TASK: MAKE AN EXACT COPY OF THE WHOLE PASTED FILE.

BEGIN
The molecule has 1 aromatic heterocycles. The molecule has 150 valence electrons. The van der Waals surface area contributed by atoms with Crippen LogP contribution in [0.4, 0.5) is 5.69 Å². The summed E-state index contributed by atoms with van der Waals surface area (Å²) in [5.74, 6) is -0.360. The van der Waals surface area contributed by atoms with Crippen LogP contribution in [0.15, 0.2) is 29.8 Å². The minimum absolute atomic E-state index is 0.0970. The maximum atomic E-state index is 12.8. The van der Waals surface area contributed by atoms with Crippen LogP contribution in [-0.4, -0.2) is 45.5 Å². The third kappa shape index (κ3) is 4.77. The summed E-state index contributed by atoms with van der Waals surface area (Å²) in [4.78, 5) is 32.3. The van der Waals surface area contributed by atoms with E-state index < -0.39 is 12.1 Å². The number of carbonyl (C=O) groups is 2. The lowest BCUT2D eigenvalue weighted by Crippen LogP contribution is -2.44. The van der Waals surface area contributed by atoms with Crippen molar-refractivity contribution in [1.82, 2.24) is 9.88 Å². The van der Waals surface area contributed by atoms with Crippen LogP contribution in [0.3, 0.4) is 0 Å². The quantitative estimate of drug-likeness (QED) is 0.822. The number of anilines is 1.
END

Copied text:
The molecule has 1 aromatic heterocycles. The molecule has 150 valence electrons. The van der Waals surface area contributed by atoms with Crippen LogP contribution in [0.4, 0.5) is 5.69 Å². The summed E-state index contributed by atoms with van der Waals surface area (Å²) in [5.74, 6) is -0.360. The van der Waals surface area contributed by atoms with Crippen LogP contribution in [0.15, 0.2) is 29.8 Å². The minimum absolute atomic E-state index is 0.0970. The maximum atomic E-state index is 12.8. The van der Waals surface area contributed by atoms with Crippen LogP contribution in [-0.4, -0.2) is 45.5 Å². The third kappa shape index (κ3) is 4.77. The summed E-state index contributed by atoms with van der Waals surface area (Å²) in [4.78, 5) is 32.3. The van der Waals surface area contributed by atoms with E-state index < -0.39 is 12.1 Å². The number of carbonyl (C=O) groups is 2. The lowest BCUT2D eigenvalue weighted by Crippen LogP contribution is -2.44. The van der Waals surface area contributed by atoms with Crippen molar-refractivity contribution in [1.82, 2.24) is 9.88 Å². The van der Waals surface area contributed by atoms with Crippen LogP contribution in [0.3, 0.4) is 0 Å². The quantitative estimate of drug-likeness (QED) is 0.822. The number of anilines is 1.